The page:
Today, the English and Australian women’s 400 metre relay teams from the recent Commonwealth Games are running neck and neck for who deserves the most raspberries for being very, very bad sports.
The English team won the Commonwealth Games event by a country mile – well, by a good 10 metres – ahead of the Australian team. It was a decisive win. As soon as the race was over Australian runner, Tamsyn Lewis, went straight to the officials to lodge a complaint. After some waiting, the British team was disqualified.
We can confidently hypothesize that the race officials may have reviewed the race and made the same decision of their own volition; or, equally probable, one of the other teams – perhaps the team that came in fourth, for example – may have lodged a complaint. There are any number of paths via which the British team could have been, and likely would have been, stripped of their win. For anyone to believe that Tamsyn Lewis was the only conduit, without whose actions the Brits would have retained their win, is a nonsense. Lewis acted promptly at the end of the race, but there is nothing significant in that fact, other than that she would seem to be a runner who knows her rules & she was confident of the validity of her actions.
Jana Pittman, in all her glorious wisdom and superiority over her team mates, and over the Game officials, has written to the English team to offer them her gold medal. So, far, there is no mention of whether she wrote, at the same time, to the second and third placed teams to ask them to also pass their medals along to those whom Jana has determined, all on her own, are the rightful owners and deserving recipients of medals that have already been awarded.
Let’s be clear on this: if Jana disagreed with the official ruling and the disqualification of the race winners, she should have had a chat to the officials herself – hell, she could have lodged an appeal on behalf of the British team! Nothing stopped her from this action. Her time for speaking up was prior to the medal award ceremony. Would her appeal have succeeded? No, because the disqualification was valid. Period.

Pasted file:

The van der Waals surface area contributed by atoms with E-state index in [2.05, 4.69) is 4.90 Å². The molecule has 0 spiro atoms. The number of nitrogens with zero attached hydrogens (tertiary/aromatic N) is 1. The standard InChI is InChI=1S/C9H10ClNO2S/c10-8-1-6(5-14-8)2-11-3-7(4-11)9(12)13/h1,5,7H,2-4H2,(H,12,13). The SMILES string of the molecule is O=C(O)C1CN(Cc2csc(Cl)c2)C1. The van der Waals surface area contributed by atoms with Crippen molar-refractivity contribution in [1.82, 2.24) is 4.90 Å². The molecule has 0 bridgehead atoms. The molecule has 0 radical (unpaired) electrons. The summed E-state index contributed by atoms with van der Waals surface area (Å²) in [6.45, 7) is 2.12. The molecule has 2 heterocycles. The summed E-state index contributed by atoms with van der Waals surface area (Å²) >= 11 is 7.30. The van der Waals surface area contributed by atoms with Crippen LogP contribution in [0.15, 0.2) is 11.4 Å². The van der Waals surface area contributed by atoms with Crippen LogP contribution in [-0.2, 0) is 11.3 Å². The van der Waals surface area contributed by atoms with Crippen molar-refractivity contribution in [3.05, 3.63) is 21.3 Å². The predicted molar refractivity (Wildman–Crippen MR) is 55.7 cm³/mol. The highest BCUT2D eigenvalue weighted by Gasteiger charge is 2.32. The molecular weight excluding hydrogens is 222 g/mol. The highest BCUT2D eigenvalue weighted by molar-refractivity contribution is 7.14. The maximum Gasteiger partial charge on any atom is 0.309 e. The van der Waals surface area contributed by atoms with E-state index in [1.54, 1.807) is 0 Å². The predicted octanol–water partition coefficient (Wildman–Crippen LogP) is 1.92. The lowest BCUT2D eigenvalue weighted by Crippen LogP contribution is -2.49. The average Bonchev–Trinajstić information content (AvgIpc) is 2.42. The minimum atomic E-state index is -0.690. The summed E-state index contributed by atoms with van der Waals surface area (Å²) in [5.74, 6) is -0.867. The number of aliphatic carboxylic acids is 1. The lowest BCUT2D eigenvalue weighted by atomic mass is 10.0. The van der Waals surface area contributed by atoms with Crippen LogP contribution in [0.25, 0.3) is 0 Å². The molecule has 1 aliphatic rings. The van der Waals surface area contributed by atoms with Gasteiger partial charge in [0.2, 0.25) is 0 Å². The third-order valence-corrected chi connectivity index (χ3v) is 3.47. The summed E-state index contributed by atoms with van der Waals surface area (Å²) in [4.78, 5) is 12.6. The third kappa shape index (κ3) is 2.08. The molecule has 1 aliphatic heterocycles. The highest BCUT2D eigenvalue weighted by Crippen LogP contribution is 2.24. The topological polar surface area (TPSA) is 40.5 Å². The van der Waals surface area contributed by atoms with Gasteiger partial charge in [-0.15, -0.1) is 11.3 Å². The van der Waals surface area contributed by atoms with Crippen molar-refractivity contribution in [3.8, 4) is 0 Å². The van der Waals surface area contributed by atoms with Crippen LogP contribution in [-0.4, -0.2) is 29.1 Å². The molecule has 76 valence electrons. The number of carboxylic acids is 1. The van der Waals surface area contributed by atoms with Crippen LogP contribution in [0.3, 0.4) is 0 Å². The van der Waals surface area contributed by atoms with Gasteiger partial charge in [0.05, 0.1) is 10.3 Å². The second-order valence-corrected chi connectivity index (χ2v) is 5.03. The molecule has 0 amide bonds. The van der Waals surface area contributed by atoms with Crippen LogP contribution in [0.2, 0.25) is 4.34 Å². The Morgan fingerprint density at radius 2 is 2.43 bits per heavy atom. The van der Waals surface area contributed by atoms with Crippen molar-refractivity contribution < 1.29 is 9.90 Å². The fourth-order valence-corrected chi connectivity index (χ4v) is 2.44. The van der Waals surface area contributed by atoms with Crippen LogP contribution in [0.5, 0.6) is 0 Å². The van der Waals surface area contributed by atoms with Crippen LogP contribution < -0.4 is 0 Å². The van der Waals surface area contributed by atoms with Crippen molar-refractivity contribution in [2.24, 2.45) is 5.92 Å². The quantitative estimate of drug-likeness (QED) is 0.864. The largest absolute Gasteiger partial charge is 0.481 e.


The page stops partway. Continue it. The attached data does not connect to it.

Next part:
But looky here, the British team are still stewing, and they want *their* medals. They want acknowledgment for a win that will be forever recorded in the sports records as a disqualification. Their head coach has strongly implied that they WOULD take the gold medals, but ONLY if all four members of the Australian team are prepared to hand over their medals.
Why would the Brits even want to have a set of gold medals that were neither won nor awarded to them? “Here ya go, you can have mine”, is not equivalent to standing on the dais and having your name written into the books as the winner. Even contemplating acceptance of this gesture speaks to a British team’s bitterness and willingness to embrace the inglorious vacuity of Pittman’s offer. How this will salve their wounded pride is anyone’s guess.
To the Brits: five raspberries, one for each of the runners, and one for the head coach, who seems ignobly supportive of the acceptance of, not only the freely offered-up Pittman medal, but all four of the gold medals that were awarded to the Aussie runners.
However, the British runners and their head coach would never have been placed in a position of displaying their total lack of grace if not for that door having been opened by our own Jana Pittman.
Here we have Pittman, she of the “oh poor me, I am so misunderstood”; she of the “I am not a drama queen, no, no, no, not little me”. Benefit of the doubt has been freely given, right up until now, but the gig is up. The hand that wrote the letter is the provocateur of drama, the “look at me queen”, both on and off the track; the snarky miss who can’t let go of a bitch-fight with Lewis, yet squawks her innocence at every turn.
Pittman made her offer to the British team in full knowledge that giving her gold medal to them would be a vacuous gesture; in full knowledge that her team mates are not prepared to do the same, and nor should they; in full knowledge that the country, names and winning time of the Commonwealth Games records are already set in stone; in full knowledge that if all four Australian’s handed their medals to the Brits, there would be no flow-on, with the second placed team surrendering their silver medals to the Australian team; in full knowledge that her formal written offer would be made public; in full knowledge that the implication of her meaningless, smarmy gesture is that she, somehow, possesses a superior morality to that of her teammates; in full knowledge that the disqualification would likely have occurred without Lewis going to the officials.
Jana Pittman is the deserving winner of at least a dozen raspberries for this latest and worst of her misguided, misjudged, insolent, irrelevant, attention-grabbing, self-centered, and self-created dramas. No sport: your cover is well and truly blown to cinders this time.
UPDATE: The Lewis camp has now suggested that Lewis & Pittman jointly approached officials after the race, which changes nothing about the raspberry awards, but does put an even worse spin on this tawdry little matter, if true.
On a more amusing note, Lewis' manager has suggested that Pittman was motivated by the desire for some much needed upbeat PR. (Although why, having won two gold medals at the games, and been warmly cheered, and then getting married only a couple of days ago, Pittman is clawing for any PR is a mystery. This woman seems to have NO idea when the going is GOOD. I do hope her real motive was something other than pure spite in her on-going clash with Lewis.)
"I think Pittman's trying to get some PR brownie points - that's from my point of view. She's received so much poor publicity in recent times she's probably looking for something positive."